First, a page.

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Off the beaten path: Explore the northwoods’ forest trails

Five trails in the Park Rapids area provide a triangle of riding opportunities.
Contributed/ Twin Cities Riders
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Anyone wanting to get off the beaten path and ride on the many forest trails in the area has many options to choose from.

The Minnesota Department of Natural Resources (DNR) has a page dedicated to an A-Z listing of more than 80 off-highway vehicle trails in the state. Click on the link for each trail to get all the information before heading out to ride. The page includes an interactive map, updates on trail and road closures, safety courses and tips, rules and regulations, fees and registration information and more.

Here is a sampling of some of the trails in our neck of the woods.

David Schotzko, Bemidji area supervisor for the DNR Parks and Trails Division, has been working with ATV clubs for 15 years. During that time, he has ridden most of the trails in the region.

“Each trail system has a club contact listed on the website,” he said. “They ride the trails and have the most up-to-date information.”


The following five trails are in what Schotzko described as “a triangle of riding opportunities” surrounding the Park Rapids area.

“Look at the symbols on the maps to see what kind of vehicles are allowed,” he said.

Schotzko said, when he started, there were one or two trail proposals coming in for the seven-county area each year. “There were only a couple of trails to ride 15 years ago,” he said. “The DNR works with the clubs that maintain the trails.”

Riders are asked to bring out everything they came with, as there are no garbage receptacles along the trails.

Some trails have porta john toilets, while some do not. Call the club contact for information.

Forest Riders Trail

One hundred miles of trails cross through Becker and Hubbard counties, creating a combination of forest roads and township, county and state road rights-of-way also referred to by some locals as the Two Inlets trail.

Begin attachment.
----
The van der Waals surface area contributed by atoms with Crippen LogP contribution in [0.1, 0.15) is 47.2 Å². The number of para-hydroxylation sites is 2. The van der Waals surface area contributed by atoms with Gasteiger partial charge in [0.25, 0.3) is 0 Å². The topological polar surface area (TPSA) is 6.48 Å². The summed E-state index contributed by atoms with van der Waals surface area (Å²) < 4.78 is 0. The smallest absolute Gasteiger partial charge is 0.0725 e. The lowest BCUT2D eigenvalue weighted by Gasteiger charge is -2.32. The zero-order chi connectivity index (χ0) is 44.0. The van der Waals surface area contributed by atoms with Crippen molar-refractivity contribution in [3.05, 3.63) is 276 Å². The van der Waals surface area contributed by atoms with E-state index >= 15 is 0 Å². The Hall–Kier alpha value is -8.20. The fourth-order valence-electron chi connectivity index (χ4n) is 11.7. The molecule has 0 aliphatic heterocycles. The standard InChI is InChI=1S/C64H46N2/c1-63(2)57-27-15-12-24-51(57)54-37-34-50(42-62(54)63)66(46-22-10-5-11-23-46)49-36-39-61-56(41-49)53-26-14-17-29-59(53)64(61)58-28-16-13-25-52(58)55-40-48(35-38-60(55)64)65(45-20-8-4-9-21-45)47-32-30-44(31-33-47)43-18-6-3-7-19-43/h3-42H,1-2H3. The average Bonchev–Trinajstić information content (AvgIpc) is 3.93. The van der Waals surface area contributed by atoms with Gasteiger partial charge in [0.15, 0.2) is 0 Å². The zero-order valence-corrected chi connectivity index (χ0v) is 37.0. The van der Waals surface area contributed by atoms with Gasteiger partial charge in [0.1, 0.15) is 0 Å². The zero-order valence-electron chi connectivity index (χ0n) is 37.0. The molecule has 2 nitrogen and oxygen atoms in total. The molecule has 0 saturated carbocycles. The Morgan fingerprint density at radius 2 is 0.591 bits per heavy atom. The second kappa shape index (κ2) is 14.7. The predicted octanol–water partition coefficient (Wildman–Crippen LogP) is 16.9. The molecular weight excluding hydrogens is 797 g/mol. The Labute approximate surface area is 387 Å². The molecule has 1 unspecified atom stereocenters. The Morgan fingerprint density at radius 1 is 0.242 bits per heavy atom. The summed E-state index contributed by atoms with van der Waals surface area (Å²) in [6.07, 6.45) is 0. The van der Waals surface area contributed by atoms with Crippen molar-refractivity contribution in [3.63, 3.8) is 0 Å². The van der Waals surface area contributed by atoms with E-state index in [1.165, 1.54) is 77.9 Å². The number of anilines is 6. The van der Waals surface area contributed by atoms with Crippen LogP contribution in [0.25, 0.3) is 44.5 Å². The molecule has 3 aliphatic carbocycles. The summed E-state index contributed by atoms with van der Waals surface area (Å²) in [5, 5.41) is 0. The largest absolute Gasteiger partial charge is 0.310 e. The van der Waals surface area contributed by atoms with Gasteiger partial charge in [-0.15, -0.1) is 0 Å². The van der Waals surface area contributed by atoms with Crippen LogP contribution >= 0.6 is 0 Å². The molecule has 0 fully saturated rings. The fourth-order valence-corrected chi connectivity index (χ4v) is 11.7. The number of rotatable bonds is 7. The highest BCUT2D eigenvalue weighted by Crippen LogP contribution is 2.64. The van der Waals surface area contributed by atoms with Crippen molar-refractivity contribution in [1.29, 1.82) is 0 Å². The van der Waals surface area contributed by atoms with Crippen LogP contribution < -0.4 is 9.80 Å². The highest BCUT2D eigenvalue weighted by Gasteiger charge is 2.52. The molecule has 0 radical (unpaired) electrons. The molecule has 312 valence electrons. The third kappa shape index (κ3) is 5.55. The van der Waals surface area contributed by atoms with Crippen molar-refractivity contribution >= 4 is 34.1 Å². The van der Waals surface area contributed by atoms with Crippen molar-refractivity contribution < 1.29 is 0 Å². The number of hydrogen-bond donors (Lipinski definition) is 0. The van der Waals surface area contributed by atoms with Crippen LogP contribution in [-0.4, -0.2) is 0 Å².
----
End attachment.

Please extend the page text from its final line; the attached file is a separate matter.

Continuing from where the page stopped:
Passing through multiple state forests, the trail rides through terrain ranging from rolling and hilly to level and smooth.

Trails are provided by Clover Township and maintained by the Forest Riders ATV Club. Directions to reach the trail are on the DNR website. For more information, call Ron Jensen at 218-732-4205.


Huntersville Trail

There are 59 miles of off-highway motorcycle trail that twist through Huntersville State Forest. Much of the trail is single-track, with some two-track and service road loops for beginning riders. All trails are marked and range from easy to more difficult.

The 59 miles of trails winding through the Huntersville State Forest are popular with motorcycle riders.
Contributed / Twin Cities Trail Riders

The Huntersville Trail is a great alternative to the more technical Martineau Recreational Trail. This trail is provided by the Township of Huntersville and maintained by the Twin Cities Trail Riders.

Parking and trail access are west of Huntersville, off County Road 24 or east off County Road 18. For more information, contact Tom Umphress at 612-965-8618.

Round River Trail

Schotzko said the Thorpe Tower overlook makes this one of his favorite trails to ride.